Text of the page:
Being out in the countryside with my dogs gives me time to think. I’ve learnt the pleasure of solitude without being lonely, and that’s a good feeling for me.

Welcome to "Man with two dogs" - the family website for dog owners and dog walkers.

This is my countryside diary which appears each Saturday in the Dundee Courier newspaper.

Vaulting ambition

May 3rd, 2008

MACBETH'S AMBITIONS know no bounds, although we rather thought he had abandoned some of his more inflated ones. The Doyenne had both dogs out for their early walk and they disturbed a roe deer which had taken cover in amongst the tangles of the old rhododendron bushes close to the house. Inka was rattling around ahead, oblivious of the drama that was unfolding behind him. The deer took fright at the “bold MacBean” who set off in pursuit a fast as his little sawn-off legs would permit.

Deaf to the Doyenne's threats and imprecations Macbeth scampered down the ride between the beech trees like a silver bullet. If he ever were to come face to face with a roe deer he'd probably get a good kicking for his pains, but such outcomes never enter his small brain. Despite their size Westies are sparky wee dogs which were bred for their courage so I suppose he was simply acting true to breed.

Frustrated by the deer he disappeared again on the scent of a cock pheasant which rose, cackling crossly. While still a puppy he was hot on the heels of a pheasant which scornfully flew off. With misplaced enthusiasm Macbeth leapt hopelessly into the air after it. It seems there are some lessons he never learns.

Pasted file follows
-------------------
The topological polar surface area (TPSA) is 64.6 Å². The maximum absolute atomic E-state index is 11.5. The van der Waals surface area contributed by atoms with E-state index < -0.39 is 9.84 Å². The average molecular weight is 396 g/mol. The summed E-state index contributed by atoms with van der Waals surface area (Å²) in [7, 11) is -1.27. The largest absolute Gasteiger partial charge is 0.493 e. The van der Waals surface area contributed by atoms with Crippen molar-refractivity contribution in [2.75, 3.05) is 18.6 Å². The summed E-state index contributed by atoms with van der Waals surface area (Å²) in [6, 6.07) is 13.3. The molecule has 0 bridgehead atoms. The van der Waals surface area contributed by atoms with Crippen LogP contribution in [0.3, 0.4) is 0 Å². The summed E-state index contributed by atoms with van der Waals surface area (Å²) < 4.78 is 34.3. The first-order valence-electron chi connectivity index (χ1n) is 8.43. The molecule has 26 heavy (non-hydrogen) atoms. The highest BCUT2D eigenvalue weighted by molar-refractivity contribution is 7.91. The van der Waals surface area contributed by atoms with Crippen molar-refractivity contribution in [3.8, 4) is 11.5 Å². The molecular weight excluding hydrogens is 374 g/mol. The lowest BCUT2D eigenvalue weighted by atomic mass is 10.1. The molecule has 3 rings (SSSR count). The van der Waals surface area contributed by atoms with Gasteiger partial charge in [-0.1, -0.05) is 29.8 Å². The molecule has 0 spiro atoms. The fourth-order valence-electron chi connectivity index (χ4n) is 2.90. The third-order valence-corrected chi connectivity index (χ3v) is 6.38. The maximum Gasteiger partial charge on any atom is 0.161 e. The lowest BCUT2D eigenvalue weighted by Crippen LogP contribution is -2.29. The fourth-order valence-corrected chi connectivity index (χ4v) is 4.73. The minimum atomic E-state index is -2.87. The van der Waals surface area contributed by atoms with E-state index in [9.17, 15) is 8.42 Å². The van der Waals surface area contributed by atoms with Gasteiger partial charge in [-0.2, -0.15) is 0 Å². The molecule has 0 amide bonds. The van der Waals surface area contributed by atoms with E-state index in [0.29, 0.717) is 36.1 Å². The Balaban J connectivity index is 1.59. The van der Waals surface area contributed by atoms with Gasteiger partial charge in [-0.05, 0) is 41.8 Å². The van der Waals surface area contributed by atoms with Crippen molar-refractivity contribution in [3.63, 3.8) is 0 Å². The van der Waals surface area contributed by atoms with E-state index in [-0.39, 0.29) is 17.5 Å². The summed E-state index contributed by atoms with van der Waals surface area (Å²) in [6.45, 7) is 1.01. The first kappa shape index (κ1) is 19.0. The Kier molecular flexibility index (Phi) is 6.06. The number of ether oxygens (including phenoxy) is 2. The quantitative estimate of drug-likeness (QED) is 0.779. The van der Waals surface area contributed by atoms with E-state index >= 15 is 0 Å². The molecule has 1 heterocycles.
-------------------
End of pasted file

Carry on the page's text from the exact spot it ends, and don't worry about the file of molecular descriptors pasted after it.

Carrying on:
The swallows are back in force but there's no sign yet of them starting to nest in the log shed. I watched them flicking over the wee lochan at the back of the house, feeding hard after their long migration from southern Africa. There were four dozen, or it may have been five – it was impossible to count them accurately as they pirouetted low over the water in their quest for insects. Their conversational twittering calls, telling each other how good it is to be back in familiar places, are very much part of the coming summer scene.

As we walked round the loch a mallard duck swam away hurriedly from the shore with five newly hatched ducklings in her wake. Two more which had got separated from the rest of the family suddenly realised that the dreaded Macbeth was coming up on them fast, and raced after the parent bird. They put in a fine turn of speed, flapping their fledgling wings like mad, and scuttling across the top of the water in their anxiety to get back to the security of deeper water.

A month ago I reported that a pair of swans had taken up residence at the pond and I hoped they would stay to breed. Sadly they have disappeared. There are the remains of what seems to have been a nest, which is destroyed now. There is dog fouling round about, possibly from several dogs, and I fear the birds have been chased off and have deserted the pond altogether. An unhappy state of affairs.